Former Walmart and 23andMe executives have jumped over to women’s health startup Nurx to help expand the company’s telehealth and pharmacy services.
Nurx seeks to make birth control more accessible and affordable by shipping it directly to consumers. The San Francisco-based telehealth company also focuses on what it calls “sensitive health services,” such as providing STI testing, HIV prevention with PrEP, at-home HPV screening and now treatment for headaches and migraines.
The company bills itself as the largest female-focused telehealth player, having provided over 1 million virtual consultations since it launched in 2015. Nurx now serves 325,000 patients on a monthly basis, according to CEO Varsha Rao.
Shaun Young, a pharmacist by training, joined Nurx to serve as senior vice president of operations. He led healthcare innovation and consumer healthcare at Walmart and Cardinal Health and most recently was head of pharmacy benefits at Bind, a UnitedHealthcare-backed health insurance startup.
“I’ve focused my entire career on ensuring patients have access to the healthcare and medications they need. Nurx is transforming what access means by bringing healthcare providers and prescription medications directly to you, wherever you are,” Young told Fierce Healthcare.
Young brings deep pharmacy expertise and payer experience. He will focus on driving the scale and expansion of the Nurx-owned pharmacy network and will work closely with health plans, Rao told Fierce Healthcare.
Nurx patients already can get their medications covered by insurance, and the company plans to work with health plans to allow patients to also have their telehealth consultations covered by insurance.
The company is one of the few direct-to-consumer digital health companies that accepts insurance, Rao said.
As Nurx’s new vice president of product, Lilia Martinez-Coburn is focused on bringing new telehealth services to the company’s patient base. Previously, she led the consumer experience product team at 23andMe, and she was president of MedHelp, an online and mobile health community and Merck subsidiary.
Most recently, she served as chief product officer at Fuzzy Pet Health, a telehealth direct-to-consumer veterinary platform.
Martinez-Coburn brings a track record of identifying and solving complex problems through data-driven, user-centric software products, according to Rao.
While acting as a health advocate for someone who was battling cancer this year, Martinez-Coburn said she witnessed firsthand that women are still underserved when it comes to access to preventive health as well as health innovation. That experience motivated her to join Nurx, she said.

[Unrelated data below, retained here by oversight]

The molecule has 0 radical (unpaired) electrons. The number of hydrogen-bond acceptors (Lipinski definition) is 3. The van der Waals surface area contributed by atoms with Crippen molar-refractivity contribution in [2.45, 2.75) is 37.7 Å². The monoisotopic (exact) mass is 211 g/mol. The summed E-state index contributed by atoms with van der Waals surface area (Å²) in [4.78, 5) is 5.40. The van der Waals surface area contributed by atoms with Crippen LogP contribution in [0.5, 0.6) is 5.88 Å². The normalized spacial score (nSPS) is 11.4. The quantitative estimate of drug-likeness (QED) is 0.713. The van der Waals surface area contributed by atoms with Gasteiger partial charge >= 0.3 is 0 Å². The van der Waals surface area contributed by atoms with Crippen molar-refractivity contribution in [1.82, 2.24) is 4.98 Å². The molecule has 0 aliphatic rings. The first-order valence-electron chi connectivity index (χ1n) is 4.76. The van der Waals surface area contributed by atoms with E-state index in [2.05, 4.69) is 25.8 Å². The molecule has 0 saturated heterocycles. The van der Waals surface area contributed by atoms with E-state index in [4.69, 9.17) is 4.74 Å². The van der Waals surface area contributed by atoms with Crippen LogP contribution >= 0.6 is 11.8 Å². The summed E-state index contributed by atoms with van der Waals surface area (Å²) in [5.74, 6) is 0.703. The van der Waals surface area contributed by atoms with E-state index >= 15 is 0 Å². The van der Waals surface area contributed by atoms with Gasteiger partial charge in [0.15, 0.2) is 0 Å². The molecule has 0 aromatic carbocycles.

“Given [Young and Martinez-Coburn’s] extensive experience across digital, brick-and-mortar care, and payer systems, their unique perspectives are what will continue to drive us forward in providing quality care to more patients across more services,” Rao said
The COVID-19 pandemic has driven increased demand for Nurx’s services, leading to a 75% increase in new patient requests for birth control and twice as many requests for STI home testing and treatment as well as PrEP for HIV prevention.
“We started off this year with a real focus on being a true healthcare company. Then COVID hit, and we saw incredible demand for our services as it patients found it incredibly hard to get access to providers and were seeking out telehealth providers. We scaled up the organization to meet that demand,” Rao said.
Looking to capitalize on the growth it has seen during the health crisis, Nurx raised an additional $22.5 million in May for its series C round. The company used the funds to double its staff of medical providers and hire more engineers and operational staff.
The five-year-old company has raised $113 million to date and expects to reach profitability by early 2021, Rao said.
Direct-to-consumer digital health is a growing market including companies such as Hims & Hers that focus on both men’s and women’s health. Nurx competitor Ro recently landed $200 million in funding.
Investors poured $544 million into women’s health companies in the third quarter of 2020, a 139% increase quarter over quarter, according to CB Insights.
Before the COVID-19 pandemic, telehealth was a second or third choice for receiving care and has now become the first choice, according to Rao.
“We as leaders in the telehealth space really need to continue to anticipate patients’ needs from a telehealth perspective and raise the bar. That’s why we are investing in the technology and platform side across the board to advance the evolution of telehealth,” she said